gtag('config', 'UA-12595121-1'); Mnangagwa’s biographer Eddie Cross bemoans corruption in Zimbabwe – The Zimbabwe Mail

Mnangagwa’s biographer Eddie Cross bemoans corruption in Zimbabwe

Eddie Cross
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HARARE, Zimbabwe – Former Member of Parliament and President Emmerson Mnangagwa’s biographer Eddie Cross, has openly criticized the high levels of corruption and excessive taxation in both the Zimbabwean government and private sector.

In a recent post on his blog website, Cross emphasized that the rampant corruption and punitive tax policies are unsustainable and detrimental to the country’s economic health.

Cross’s commentary comes at a time when Zimbabweans are grappling with severe economic challenges. “The level of corruption in Zimbabwe is unacceptable and cannot be allowed to continue,” wrote Cross, pointing to the widespread illicit activities that plague both government institutions and private enterprises.

Cross highlighted numerous instances of corruption, including the theft of diamonds from the Marange diamond fields. Discovered in 2006 and covering nearly 100,000 hectares, Marange’s diamond production has been significant.

“My personal estimate is that Marange has produced nearly US$30 billion in raw diamonds since then,” Cross stated. However, he claimed that a substantial portion of the revenue has disappeared due to corrupt practices, implicating high-level government officials, including former President Robert Mugabe.

Cross also drew attention to the ongoing corruption in the fuel industry, which began shortly after Zimbabwe’s independence. The establishment of a state trading organization for importing and distributing fuel led to widespread graft. “During this period, the President was again a major beneficiary,” Cross alleged, referencing the corruption that peaked between 2014 and 2017.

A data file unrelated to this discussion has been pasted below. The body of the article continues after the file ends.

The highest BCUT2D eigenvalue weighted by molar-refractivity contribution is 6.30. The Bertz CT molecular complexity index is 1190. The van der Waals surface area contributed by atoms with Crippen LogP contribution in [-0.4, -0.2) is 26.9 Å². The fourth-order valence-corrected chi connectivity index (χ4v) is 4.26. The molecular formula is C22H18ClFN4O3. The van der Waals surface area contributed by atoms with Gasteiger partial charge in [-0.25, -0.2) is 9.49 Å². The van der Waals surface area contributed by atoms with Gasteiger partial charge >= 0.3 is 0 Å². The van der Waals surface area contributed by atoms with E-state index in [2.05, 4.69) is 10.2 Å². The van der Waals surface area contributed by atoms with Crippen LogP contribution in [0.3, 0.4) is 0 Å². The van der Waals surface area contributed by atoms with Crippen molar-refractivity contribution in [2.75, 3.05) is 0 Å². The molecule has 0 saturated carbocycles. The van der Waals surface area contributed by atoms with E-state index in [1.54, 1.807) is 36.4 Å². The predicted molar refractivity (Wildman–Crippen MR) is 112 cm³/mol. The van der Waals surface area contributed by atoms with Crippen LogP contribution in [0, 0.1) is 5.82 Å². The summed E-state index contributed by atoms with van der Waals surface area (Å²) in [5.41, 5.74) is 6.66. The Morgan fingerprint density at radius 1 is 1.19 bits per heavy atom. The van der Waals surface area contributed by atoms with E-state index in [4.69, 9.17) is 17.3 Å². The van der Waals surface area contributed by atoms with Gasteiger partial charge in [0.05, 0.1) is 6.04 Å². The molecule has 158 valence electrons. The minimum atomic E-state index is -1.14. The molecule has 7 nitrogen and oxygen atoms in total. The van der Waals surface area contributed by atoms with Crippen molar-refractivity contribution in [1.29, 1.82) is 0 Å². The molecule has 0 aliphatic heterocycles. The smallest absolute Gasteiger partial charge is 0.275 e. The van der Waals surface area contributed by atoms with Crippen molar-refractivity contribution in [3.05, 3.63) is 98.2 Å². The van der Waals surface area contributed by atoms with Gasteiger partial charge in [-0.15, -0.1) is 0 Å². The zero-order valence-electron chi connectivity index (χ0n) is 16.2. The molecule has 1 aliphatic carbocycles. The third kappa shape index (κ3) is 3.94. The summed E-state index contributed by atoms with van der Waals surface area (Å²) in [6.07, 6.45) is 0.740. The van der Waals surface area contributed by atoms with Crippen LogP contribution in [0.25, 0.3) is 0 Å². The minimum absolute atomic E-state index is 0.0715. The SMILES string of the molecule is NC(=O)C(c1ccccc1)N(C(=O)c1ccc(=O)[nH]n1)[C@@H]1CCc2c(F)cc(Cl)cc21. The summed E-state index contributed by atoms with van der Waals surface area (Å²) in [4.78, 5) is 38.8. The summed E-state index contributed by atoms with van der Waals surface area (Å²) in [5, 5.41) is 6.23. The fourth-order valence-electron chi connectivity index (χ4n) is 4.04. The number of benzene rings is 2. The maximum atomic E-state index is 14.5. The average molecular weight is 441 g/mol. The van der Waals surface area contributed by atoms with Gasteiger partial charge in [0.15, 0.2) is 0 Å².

In addition to corruption, Cross criticized the heavy tax burden on Zimbabweans, particularly the Value-Added Tax (VAT) on essential goods. “The VAT on basic foods? Are we crazy?” he questioned. Cross highlighted the 30% VAT on live cattle sales, which disproportionately affects rural peasants who often lack valid tax certificates.

Cross argued that the current tax system has surpassed sustainable levels, leading to diminishing returns. “Surely also the State must understand that our tax system has far exceeded the level at which tax proceeds start to decline,” he noted.

Drawing parallels to recent events in Kenya, Cross asserted that the grievances of young protesters in Nairobi, sparked by a controversial finance bill, were legitimate. “The young people rioting in Nairobi had a real case,” he wrote, commending Kenyan President William Ruto’s swift and measured response to the unrest. Cross suggested that Zimbabwean authorities need to recognize and address similar discontent within their own borders.

Cross’s extensive experience in Zimbabwe’s economy lends weight to his critiques. He called for urgent reforms to combat corruption and restructure the tax system. “Add all this together and you can see why I argue we are a rich country, made poor by bad governance in both Government and the private sector,” he concluded. Cross emphasized the need for a cultural shift in both public and private sectors to curb corrupt practices and ensure economic stability.

Renowned political analyst Alex Magaisa echoed Cross’s sentiments, stating, “Eddie Cross’s observations highlight the systemic issues that Zimbabwe faces. Corruption and excessive taxation are crippling the economy, and immediate reforms are necessary to restore public trust and economic stability.”

Another analyst, Pedzisai Ruhanya, added, “The government’s failure to address these issues will only exacerbate the country’s economic woes. Cross’s call for action should serve as a wake-up call to the authorities.”

As Zimbabwe navigates its economic challenges, voices like Eddie Cross’s are crucial in highlighting the urgent need for reform. His critique underscores the importance of transparency, accountability, and fair taxation in fostering a stable and prosperous economy. The hope is that his insights will galvanize both the government and private sector to take decisive action against corruption and create a more equitable economic environment for all Zimbabweans.

For more insights and detailed analysis on Zimbabwe’s economic and political landscape, stay tuned to Zimbabwe Economic News.